Vermont is a hippie hotspot overflowing with farm fresh produce, outdoor enthusiasts, and a funky 60’s vibe. The Green Mountain State’s lush landscape of rolling hills make it a prime spot for ski resorts, hikers, and nature lovers. It’s an excellent place to vacation and has so much to offer visitors of all ages. And if you follow a gluten-free diet, you’ve come to the right place!
The city of Burlington, Vermont is situated along Lake Champlain in the northwest corner of the state. Burlington’s population is naturally health conscious. They focus on organic farming practices, local foods, and protecting the environment.
Burlington’s farmer’s market is a prime example of these efforts. The sheer amount of fruits, vegetables, sharp cheddar cheese, grass-fed meats and green smoothies will make you want to move here right away. Eating healthy is encouraged, and those with food allergies don’t have to worry—everyone is cognizant of what they are eating and how to help you eat safely.
If you are planning to visit Burlington in the near future, you’ll definitely want to check out Church Street. It’s the main area downtown and the entire street is paved for easy pedestrian access. Many people spend warm days strolling Church Street with their dogs, but you can also find street performers, outdoor yoga classes, food stalls, and during the holiday season, a tree lighting.
For a morning coffee or chai latte, especially in the winter months, check out Uncommon Grounds or Muddy Waters. Both are located close to or directly on Church Street. They are cozy, feel good places where you can warm up, read a book, or just people watch. Down by the water on Lake Champlain you’ll find The Skinny Pancake, which is famous for it’s gluten-free crepes! The lake area is also a beautiful spot for an afternoon stroll or bike ride along the Burlington Bike Path.
There are lots of cute places for shopping on Church Street as well. You can sample local olive oils from the Saratoga Oil Company – all gluten-free, just don’t eat the bread! There’s a Ben & Jerry’s, of course, if you need your ice cream kick. Ask your server to clean their scoop and they will also open a fresh tub of cream to avoid cross-contamination. Outdoor Gear Exchange will have everything you need for hiking, skiing, or any activity in nature, plus jackets, coats, and winter wear if you visit during the colder months.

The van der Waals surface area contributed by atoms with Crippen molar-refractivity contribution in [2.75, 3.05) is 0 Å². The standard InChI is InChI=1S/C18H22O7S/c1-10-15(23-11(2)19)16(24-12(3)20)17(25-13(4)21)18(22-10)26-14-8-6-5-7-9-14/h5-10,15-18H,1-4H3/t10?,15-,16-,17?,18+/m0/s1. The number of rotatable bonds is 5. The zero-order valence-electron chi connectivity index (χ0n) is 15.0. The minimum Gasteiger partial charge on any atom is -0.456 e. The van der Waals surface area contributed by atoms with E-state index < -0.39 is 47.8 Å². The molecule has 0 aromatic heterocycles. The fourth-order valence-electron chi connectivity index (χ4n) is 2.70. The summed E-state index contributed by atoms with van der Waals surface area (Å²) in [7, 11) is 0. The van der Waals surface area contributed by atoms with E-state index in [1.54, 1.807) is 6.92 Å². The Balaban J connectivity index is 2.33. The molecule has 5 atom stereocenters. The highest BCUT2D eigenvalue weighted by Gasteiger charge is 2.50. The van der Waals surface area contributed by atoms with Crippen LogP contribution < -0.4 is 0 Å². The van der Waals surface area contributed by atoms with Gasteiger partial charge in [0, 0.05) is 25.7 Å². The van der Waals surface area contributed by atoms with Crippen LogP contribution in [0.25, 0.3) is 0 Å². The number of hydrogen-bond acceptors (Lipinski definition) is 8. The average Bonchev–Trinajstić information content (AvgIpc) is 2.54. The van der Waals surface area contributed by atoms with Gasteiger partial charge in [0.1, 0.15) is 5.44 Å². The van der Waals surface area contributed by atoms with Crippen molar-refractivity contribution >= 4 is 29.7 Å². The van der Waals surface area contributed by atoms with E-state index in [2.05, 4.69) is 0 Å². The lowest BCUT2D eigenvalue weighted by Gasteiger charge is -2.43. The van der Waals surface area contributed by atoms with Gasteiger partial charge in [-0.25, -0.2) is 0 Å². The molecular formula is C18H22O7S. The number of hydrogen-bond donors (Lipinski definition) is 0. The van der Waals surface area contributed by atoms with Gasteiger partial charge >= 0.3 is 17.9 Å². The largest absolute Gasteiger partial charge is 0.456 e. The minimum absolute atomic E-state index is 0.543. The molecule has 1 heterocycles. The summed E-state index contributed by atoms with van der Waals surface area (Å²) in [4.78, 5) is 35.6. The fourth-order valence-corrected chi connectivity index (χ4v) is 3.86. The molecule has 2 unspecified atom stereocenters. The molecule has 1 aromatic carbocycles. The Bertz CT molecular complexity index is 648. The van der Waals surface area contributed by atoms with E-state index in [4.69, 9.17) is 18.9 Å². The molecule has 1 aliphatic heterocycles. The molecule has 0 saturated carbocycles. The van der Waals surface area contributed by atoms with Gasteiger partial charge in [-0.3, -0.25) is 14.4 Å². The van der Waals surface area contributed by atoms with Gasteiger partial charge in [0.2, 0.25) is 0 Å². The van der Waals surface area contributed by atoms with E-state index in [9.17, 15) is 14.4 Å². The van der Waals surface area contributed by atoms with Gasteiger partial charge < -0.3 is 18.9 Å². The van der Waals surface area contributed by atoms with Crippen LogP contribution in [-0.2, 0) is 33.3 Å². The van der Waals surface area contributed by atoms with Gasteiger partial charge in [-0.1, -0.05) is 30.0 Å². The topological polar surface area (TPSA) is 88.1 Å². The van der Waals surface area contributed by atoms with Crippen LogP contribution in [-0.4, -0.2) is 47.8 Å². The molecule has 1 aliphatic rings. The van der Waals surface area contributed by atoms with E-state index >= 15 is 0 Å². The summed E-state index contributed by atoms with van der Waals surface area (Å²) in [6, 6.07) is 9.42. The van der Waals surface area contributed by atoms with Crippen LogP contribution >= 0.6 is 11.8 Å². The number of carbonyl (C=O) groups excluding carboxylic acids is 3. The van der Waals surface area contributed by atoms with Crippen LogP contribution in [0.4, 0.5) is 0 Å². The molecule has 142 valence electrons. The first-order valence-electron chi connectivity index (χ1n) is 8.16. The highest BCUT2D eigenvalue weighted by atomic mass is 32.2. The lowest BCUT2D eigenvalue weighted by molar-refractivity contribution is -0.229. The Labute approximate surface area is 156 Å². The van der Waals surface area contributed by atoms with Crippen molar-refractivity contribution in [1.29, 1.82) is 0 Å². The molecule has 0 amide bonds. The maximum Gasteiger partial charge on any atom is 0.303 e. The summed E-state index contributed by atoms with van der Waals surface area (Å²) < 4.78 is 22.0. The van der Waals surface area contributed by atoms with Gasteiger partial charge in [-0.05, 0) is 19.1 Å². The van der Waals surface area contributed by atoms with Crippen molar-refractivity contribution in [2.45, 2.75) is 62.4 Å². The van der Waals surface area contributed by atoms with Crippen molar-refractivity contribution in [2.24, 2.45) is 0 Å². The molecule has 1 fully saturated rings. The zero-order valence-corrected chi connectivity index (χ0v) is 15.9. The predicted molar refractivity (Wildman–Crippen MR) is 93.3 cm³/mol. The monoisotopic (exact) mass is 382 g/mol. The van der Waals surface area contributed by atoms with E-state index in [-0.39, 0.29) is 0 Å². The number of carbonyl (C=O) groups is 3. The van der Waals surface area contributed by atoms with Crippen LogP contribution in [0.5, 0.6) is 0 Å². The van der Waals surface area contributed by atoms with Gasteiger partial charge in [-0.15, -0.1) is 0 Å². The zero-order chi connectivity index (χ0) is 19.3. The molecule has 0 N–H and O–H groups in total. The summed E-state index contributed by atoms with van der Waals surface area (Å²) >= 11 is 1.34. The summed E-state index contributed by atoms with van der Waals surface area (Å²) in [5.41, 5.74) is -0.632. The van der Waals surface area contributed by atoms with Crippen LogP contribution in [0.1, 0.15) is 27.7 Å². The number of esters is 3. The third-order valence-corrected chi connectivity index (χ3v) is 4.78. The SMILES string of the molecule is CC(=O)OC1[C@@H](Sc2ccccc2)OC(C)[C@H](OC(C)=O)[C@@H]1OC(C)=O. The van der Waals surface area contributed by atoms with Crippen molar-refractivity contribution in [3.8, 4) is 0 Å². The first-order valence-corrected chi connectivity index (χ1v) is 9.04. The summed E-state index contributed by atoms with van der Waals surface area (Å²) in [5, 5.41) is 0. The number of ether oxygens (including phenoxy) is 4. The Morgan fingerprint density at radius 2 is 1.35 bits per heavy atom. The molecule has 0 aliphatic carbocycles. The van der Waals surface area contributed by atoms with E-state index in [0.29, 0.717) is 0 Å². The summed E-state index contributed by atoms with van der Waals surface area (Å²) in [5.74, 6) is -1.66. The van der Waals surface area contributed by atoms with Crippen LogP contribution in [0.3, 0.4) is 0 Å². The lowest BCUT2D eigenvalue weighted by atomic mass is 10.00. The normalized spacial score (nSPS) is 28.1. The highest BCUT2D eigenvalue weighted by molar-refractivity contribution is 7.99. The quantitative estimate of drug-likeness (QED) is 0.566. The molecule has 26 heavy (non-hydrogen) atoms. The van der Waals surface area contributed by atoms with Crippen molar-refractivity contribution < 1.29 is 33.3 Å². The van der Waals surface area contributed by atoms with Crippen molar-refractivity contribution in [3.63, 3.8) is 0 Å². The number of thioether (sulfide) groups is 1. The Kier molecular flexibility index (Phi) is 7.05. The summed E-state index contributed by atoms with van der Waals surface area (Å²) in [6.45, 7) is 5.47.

If you enjoy the outdoors and are looking for an easy day hike, visit Mount Philo. It’s less than a thousand feet of elevation gain and only 2 miles roundtrip. Or, save yourself the trouble and drive to the top. The views at the summit of the Champlain Valley are breathtaking. My husband proposed at Mount Philo and from then on it’s been my favorite spot!
Before your hike, grab a picnic lunch to enjoy when you reach the summit. Make a stop to City Market supermarket & co-op. It’s on Winooski Avenue, just one block parallel to Church Street. This is a grocery store but it’s more like a miniature Whole Foods. They have a hot and cold bar, a deli, and a sandwich shop.
If you’re at the hot or cold bar, everything is clearly labeled and you’ll see “contains wheat” or “contains gluten” listed in addition to the ingredients. They have foods available for all types of diets and even offer products in bulk. There’s a gluten-free locally made granola with chocolate chips and cranberries that’s super tasty!
When ordering a sandwich, tell the employee behind the counter if you have celiac. They will change their gloves, place everything on separate areas, and make strong efforts to reduce cross contamination. The sandwiches here are served on Udi’s gluten-free bread. You can have it toasted (they put the bread on foil and keep it apart from others) or cold. Try the North Country Melt- made with real Vermont cheddar cheese. It’s delicious!
Local products are readily available in Vermont. Maple syrup is very popular, and while you are here you can visit a sugar shack to see how the stuff is made! The best times to go are the late winter/early spring months of March or April. Maple syrup is also readily available in most stores, shops, and grocery stores. This is the real stuff – no Aunt Jemima here!